The Art of Natural Cheesemaking

review by Rachel Scherer

Are your curds and whey subverting the dominant paradigm? The premise of David Asher’s book is that while bakers, brewers, and produce fermenteers have found their way to incorporating wild microorganisms into their formulary, cheesemakers are still largely dependent on freeze-dried cultures produced industrially.

The book’s foreword by Sandor Ellix Katz, author and evangelist for food fermentation, serves to introduce and/or remind the reader that fermenting milk is an old and honored way of preserving this nutrient dense food as yogurt, kefir or cheese. From there, Asher’s introduction makes it plain that the revival of home and artisanal cheesemaking in the US and Canada (his Black Sheep School of Cheesemaking is located in British Columbia) has uncritically accepted the use of industrial cultures, and neglected the rich history of cheesemaking with wild cultures.

This book is laid out much the same as other books on home or small-scale cheesemaking – chapters on milk, cultures and other ingredients, equipment, and aging, followed by chapters with step by step recipes. The differences between this book and the others on my shelf are in the extensive discussions of the way ingredients we commonly use are produced to yield very controlled and reproducible fermentations, and how to move from them into a natural ecology of cheese with more room for improvisation on the part of the maker and of the fermenting curds.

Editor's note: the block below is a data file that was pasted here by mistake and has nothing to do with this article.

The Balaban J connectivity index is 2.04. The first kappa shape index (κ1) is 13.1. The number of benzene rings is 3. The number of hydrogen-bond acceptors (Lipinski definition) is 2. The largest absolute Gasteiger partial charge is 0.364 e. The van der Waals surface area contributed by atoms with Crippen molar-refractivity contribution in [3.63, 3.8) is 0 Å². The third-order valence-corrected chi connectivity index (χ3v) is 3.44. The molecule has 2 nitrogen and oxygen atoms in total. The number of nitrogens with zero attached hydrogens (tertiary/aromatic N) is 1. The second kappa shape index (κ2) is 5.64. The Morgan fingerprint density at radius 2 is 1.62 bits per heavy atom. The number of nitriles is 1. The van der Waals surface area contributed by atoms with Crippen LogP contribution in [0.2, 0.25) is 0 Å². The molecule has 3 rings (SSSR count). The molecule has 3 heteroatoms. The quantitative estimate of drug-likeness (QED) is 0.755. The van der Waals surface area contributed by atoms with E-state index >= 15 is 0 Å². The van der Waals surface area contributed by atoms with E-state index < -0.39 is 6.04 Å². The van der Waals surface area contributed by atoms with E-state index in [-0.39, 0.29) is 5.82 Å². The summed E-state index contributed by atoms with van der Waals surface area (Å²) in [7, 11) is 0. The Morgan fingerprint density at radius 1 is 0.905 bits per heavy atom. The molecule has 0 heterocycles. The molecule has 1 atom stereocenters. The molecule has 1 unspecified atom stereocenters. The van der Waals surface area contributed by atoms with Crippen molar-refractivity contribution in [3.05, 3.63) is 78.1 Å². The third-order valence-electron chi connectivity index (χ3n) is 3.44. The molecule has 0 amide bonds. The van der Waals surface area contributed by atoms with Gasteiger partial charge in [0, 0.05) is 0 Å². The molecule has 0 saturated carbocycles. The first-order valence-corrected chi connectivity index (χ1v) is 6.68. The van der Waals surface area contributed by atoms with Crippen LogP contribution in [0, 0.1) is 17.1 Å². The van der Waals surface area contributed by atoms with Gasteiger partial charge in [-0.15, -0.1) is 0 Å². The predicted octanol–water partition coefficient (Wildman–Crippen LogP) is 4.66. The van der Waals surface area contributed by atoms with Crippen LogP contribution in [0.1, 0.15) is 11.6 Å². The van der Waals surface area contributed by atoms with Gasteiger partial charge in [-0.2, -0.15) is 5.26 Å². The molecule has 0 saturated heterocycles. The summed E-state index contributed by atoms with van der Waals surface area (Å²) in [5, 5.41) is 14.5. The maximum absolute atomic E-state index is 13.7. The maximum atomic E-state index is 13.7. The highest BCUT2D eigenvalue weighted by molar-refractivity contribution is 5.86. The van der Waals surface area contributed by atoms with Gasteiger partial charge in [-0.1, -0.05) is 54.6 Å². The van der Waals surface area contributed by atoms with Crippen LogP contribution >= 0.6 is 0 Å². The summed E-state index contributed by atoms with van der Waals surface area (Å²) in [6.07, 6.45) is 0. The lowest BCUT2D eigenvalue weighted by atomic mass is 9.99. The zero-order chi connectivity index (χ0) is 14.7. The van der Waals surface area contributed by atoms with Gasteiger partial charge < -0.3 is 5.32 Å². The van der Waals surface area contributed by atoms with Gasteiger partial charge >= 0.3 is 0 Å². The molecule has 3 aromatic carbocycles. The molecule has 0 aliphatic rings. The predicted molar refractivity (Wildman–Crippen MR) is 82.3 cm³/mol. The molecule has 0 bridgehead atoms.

Asher’s recipes for the most part acknowledge a starting point from a yogurt, kefir, previous whey batch, or moldy cheese already in existence, and then propagating the resulting culture to make it totally local to the experimenter’s own kitchen. The process is not unlike maintaining sourdough starter or making pain au levain with a chunk of dough from the previous rising. My personal experience with starting cheeses with whey from the previous batch have been very successful in creating a distinctly different flavor profile than inoculating with freeze-dried culture each batch. Unfortunately, as a small scale commercial producer, I know from experience that the regulatory agencies in Massachusetts would not approve my longstanding yogurt and kefir cultures from a colleague’s Uzbeck grandmother, and since they require all fermented milk products sold to the public to begin with FDA approved cultures, there is a long haul ahead to get traditional natural cheesemaking approval. This is discussed quite frankly in the book, and David Asher admits to being a “guerrilla cheesemaker”.

The book fails in one matter that is common to many of its neighbors on the bookshelf: there is no discussion of how milk from different species and/or at different points in lactation requires different handling. The only differences attributed to milks are raw vs pasteurized/homogenized. Having only ever used raw milk, and often using non-commercial cultures, I was disappointed by the broad strokes used to characterize the foundational product, the milk.

That being said, this book is wonderfully written and therefore a pleasure to just read. As a technical manual the clear explanations seem easy to follow, and I look forward to trying the recipes. There is much here to learn for experienced as well as new milk fermenteers.